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Still She Haunts Me
Katie Roiphe
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Still She Haunts Me

3.36 of 5 stars 3.36  ·  rating details  ·  328 ratings  ·  58 reviews
Charles Lutwidge Dodgson was a shy Oxford mathematician, reverend, and pioneering photographer. Under the pen name Lewis Carroll he wrote two stunning classics that liberated children's literature from the constraints of Victorian moralism. But the exact nature of his relationship with Alice Liddell, daughter of the dean of his college, and the young girl who was his muse ...more
Published (first published 2001)
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The title is a line from one of the 'Alice in Wonderland' poems & the book claims to be "A Novel of Lewis Carroll and Alice Liddell". I have always loved the Alice books - I've read Wonderland countless times & I'd read that this was a good book about Charles Dodgson & the girl many think was his Alice. I knew this was a fictionalized story of their relationship based on Dodgson's letters & diaries but in truth it seems based on rumor & lurid speculation. Yes, there were some ...more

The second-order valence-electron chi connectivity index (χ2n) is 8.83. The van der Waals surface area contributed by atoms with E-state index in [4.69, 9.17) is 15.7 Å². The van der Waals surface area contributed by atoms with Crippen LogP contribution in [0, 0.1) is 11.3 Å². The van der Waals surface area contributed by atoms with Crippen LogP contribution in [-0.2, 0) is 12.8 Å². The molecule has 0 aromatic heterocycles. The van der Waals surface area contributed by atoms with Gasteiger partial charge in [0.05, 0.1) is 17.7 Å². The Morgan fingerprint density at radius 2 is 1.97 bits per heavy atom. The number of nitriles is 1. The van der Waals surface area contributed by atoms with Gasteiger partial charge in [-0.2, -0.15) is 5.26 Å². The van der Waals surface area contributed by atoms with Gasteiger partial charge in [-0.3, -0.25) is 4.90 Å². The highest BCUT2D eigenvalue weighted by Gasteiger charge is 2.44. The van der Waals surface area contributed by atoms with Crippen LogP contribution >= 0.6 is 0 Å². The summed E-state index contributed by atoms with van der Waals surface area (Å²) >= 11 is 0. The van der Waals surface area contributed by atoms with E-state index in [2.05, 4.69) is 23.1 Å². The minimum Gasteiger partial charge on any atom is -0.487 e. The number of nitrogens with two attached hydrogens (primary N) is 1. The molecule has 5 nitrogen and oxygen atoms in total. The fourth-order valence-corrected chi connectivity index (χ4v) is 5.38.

I know it was actually about Carol Lewis being a little 'informal', I guess to put it politely, with a little girl, but for some reason the story was just endearing and rather sad. It was almost as if he wanted to understand her mind, and wanted to be a part of what he thought a child's mind would be like, but she wouldn't give it to him. I think it started to make him obsess about her, although this book is rather tame and didn't really allude to dastardly deeds between the two. For some reason ...more
I've been thinking recently I need to read this book again as I really enjoyed it the first time. It's strange reading about such an iconic writer and knowing the story of Alice in Wonderland so well and then this book changed my view of Lewis Carroll entirely and made me look at the story of Alice from a whole new perspective.